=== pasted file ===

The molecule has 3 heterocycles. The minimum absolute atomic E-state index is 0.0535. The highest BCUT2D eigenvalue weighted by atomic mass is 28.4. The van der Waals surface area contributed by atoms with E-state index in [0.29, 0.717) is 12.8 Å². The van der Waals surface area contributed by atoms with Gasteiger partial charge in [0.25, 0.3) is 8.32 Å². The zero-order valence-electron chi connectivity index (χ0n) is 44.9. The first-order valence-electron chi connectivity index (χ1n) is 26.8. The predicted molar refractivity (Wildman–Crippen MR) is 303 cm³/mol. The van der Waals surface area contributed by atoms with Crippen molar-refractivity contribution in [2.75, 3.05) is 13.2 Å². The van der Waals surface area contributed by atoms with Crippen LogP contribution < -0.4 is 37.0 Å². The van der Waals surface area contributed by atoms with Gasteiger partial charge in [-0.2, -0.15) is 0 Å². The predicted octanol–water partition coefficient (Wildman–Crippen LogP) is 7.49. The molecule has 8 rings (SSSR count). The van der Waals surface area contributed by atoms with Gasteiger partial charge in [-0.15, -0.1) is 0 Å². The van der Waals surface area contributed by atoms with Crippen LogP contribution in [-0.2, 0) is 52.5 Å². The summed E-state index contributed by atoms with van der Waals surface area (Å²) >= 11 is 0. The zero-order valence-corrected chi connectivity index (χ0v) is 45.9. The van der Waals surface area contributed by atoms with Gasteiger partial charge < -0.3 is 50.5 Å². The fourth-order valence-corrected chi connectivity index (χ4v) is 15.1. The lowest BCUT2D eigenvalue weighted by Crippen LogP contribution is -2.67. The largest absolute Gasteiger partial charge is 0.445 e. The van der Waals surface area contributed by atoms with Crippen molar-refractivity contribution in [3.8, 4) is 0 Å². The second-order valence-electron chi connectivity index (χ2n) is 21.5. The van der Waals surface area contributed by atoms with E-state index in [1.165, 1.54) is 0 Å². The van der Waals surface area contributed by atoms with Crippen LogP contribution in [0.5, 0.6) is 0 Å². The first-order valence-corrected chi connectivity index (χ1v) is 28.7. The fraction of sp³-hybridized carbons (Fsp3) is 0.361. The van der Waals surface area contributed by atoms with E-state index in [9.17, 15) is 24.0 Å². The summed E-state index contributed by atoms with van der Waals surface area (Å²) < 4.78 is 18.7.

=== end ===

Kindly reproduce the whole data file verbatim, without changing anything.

The molecule has 3 heterocycles. The minimum absolute atomic E-state index is 0.0535. The highest BCUT2D eigenvalue weighted by atomic mass is 28.4. The van der Waals surface area contributed by atoms with E-state index in [0.29, 0.717) is 12.8 Å². The van der Waals surface area contributed by atoms with Gasteiger partial charge in [0.25, 0.3) is 8.32 Å². The zero-order valence-electron chi connectivity index (χ0n) is 44.9. The first-order valence-electron chi connectivity index (χ1n) is 26.8. The predicted molar refractivity (Wildman–Crippen MR) is 303 cm³/mol. The van der Waals surface area contributed by atoms with Crippen molar-refractivity contribution in [2.75, 3.05) is 13.2 Å². The van der Waals surface area contributed by atoms with Crippen LogP contribution < -0.4 is 37.0 Å². The van der Waals surface area contributed by atoms with Gasteiger partial charge in [-0.2, -0.15) is 0 Å². The predicted octanol–water partition coefficient (Wildman–Crippen LogP) is 7.49. The molecule has 8 rings (SSSR count). The van der Waals surface area contributed by atoms with Gasteiger partial charge in [-0.15, -0.1) is 0 Å². The van der Waals surface area contributed by atoms with Crippen LogP contribution in [-0.2, 0) is 52.5 Å². The summed E-state index contributed by atoms with van der Waals surface area (Å²) >= 11 is 0. The zero-order valence-corrected chi connectivity index (χ0v) is 45.9. The van der Waals surface area contributed by atoms with Gasteiger partial charge < -0.3 is 50.5 Å². The fourth-order valence-corrected chi connectivity index (χ4v) is 15.1. The lowest BCUT2D eigenvalue weighted by Crippen LogP contribution is -2.67. The largest absolute Gasteiger partial charge is 0.445 e. The van der Waals surface area contributed by atoms with Crippen molar-refractivity contribution in [3.8, 4) is 0 Å². The second-order valence-electron chi connectivity index (χ2n) is 21.5. The van der Waals surface area contributed by atoms with E-state index in [1.165, 1.54) is 0 Å². The van der Waals surface area contributed by atoms with Crippen LogP contribution in [0.5, 0.6) is 0 Å². The first-order valence-corrected chi connectivity index (χ1v) is 28.7. The fraction of sp³-hybridized carbons (Fsp3) is 0.361. The van der Waals surface area contributed by atoms with E-state index in [9.17, 15) is 24.0 Å². The summed E-state index contributed by atoms with van der Waals surface area (Å²) < 4.78 is 18.7.